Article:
Mamma Can Do It just released the Adalynn for women, a new swing style A-line dress that now comes in sizes 00 to plus size 40W. It really is an amazing and versatile pattern. The Adalynn dress makes a perfect base pattern for any number of hacks. The designer Elizabeth Singler is the creative inspiration behind these hacks, because she wanted this pattern, in her words, ” (to be) the very best pattern ever!”. I especially love testing for designers who are open to the collaboration of all their testers. The neat thing about these hacks that you are about to see this week is that each one of the hacks can be applied not only to the women’s sizes, but also to the baby Adalynn and the girl Adalynn as well. It opens these patterns up to so many new possibilities. The hack that I’m going to help you with today is for a straight hem slit style tunic. When choosing my dress fit from the really neat fit worksheet located in the tutorial to this pattern, I decided to do a semi-fitted dress. I printed and taped my pattern out exactly as I would to make a dress.
I then located the Optional Ruffle Line.
I used a ruler to draw a straight line from where the ruffle line hits the seams along the sides.
I then folded the bottom of my dress up towards the bodice like so.
I also folded in the sides to make it easier to cut my pattern out. I opted to hack the pattern this way so that I could still use this pattern to make another dress if I wanted to.
After cutting out my pattern I followed the tutorial for sewing the shoulder seams and creating the neckline. I then tried it on so that I could figure out where I wanted my tunic slits to fall. Pin or clip your side seams to figure out where you want your slit to be. This is a more conservative side slit.
You can also sew the side slit a little higher. I can see this version being a very nice and cool beach cover up for summer!
After you have figured out where you want your side slit to fall, measure one of the sides so that you can make sure both sides are even. Mine measured 12 inches from the underarm.
I then clipped the back and front individually so that the sides were easier to manipulate for sewing on the sleeves.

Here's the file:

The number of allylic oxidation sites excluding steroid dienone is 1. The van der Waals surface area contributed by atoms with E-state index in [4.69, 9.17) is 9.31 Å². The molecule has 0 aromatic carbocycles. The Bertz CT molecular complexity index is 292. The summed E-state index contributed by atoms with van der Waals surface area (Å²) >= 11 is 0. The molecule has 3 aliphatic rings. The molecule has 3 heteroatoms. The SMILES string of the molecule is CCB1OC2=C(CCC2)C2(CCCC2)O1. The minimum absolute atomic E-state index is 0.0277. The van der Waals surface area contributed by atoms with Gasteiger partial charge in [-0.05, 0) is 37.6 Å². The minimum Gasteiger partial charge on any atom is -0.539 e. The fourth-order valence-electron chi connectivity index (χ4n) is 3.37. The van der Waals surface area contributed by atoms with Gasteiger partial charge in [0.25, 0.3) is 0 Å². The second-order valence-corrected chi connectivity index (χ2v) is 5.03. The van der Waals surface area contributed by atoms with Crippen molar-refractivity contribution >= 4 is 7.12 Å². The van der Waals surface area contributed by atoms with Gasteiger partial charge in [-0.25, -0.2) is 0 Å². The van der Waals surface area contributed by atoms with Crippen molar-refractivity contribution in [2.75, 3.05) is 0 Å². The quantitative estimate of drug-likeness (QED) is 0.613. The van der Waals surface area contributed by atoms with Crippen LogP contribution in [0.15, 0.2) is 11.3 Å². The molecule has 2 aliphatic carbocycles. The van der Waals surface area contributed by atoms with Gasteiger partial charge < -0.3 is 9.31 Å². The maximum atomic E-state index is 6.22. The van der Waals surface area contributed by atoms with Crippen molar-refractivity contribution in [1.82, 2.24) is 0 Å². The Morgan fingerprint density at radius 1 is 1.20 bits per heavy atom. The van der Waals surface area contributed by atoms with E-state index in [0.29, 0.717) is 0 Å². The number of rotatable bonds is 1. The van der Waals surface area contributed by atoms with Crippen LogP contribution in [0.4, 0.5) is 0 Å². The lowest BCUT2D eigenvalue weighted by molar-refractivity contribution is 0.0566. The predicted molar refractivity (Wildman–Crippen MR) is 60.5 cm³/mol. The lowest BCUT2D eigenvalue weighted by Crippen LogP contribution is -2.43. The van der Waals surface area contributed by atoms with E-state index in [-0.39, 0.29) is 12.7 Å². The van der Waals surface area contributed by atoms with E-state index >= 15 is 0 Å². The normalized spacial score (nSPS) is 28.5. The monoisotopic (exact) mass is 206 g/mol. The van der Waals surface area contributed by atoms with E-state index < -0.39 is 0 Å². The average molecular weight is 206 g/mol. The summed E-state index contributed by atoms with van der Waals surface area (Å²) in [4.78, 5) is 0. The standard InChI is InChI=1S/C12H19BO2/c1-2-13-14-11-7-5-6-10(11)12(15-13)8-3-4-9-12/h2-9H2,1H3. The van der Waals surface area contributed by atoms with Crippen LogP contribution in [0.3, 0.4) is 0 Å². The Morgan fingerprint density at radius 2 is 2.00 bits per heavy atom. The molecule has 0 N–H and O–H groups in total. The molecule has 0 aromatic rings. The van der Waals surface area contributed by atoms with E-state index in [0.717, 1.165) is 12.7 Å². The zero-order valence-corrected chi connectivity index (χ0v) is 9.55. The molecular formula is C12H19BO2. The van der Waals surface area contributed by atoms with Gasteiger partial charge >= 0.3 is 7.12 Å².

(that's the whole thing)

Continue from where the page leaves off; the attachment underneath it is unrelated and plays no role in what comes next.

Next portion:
Measure the other side and mark that side as well.
Sew on your sleeves by following the steps in the tutorial. Starting at the sleeve hem, sew your sleeve seam and your side seam by serging or using a stretch stitch. I chose to serge mine. Each of your sides should look like this.
Using a half inch hem fold in each side slit to the wrong side.
It should look like this.
The fabric I’m working with is double brushed polyester which is a very slippery fabric. I like to use washable kid’s glue to hold my seams down while I sew. I know others swear by wash away tape. This is also useful for fabrics that tend to curl when cut.
At the top of your slit push your seam to one side and be sure to angle your stitches in since your hem seam will be less than a half inch here.
I clipped the little triangle pieces off that overlapped the bottom of the tunic.
When sewing your slit seams, make sure you use a stretch stitch or stretch thread in your bobbin. I love Maxi Lock stretch thread. It is suggested that you hand wind your bobbin with this so that it allows it to stretch. This thread allows you to sew a straight stitch that stretches on your regular sewing machine. It is still not as strong as a stretch stitch like a zig zag, but on something like this I think the stretch will be just enough. I might try using my coverstitch machine next time since my regular sewing machine hates working with slippery fabrics like double brushed polyester and ITY.
Sew starting from your bottom hem and follow your seam line up towards the top of the side slit. Remember to angle your stitch inward to catch your upper shirt seam. This helps reinforce this area. If you have trouble working with a slippery fabric like double brushed poly, try using tissue paper to stabilize your stitches.
Once you get to the top, bring your needle down and pause your sewing so that you can lift the presser foot and turn your fabric in order to finish sewing the other side of the side slit.
Don’t forget to bring your presser foot back down before continuing to finish sewing along your side slit hem line.
After finishing the hem of the side slit, come back up to the top of the slit. Sew using either a narrow zig zag or straight stitch at the very top. This will help reinforce this section of your side slit and help it lay better.
Finish your other side slit and hem the bottom of your tunic. I’ll tell you a secret though. I didn’t hem this. I hardly ever hem double brushed poly. I love it! I can’t wait to see what you make with this versatile pattern!
Disclaimer: This post does contain affiliate links.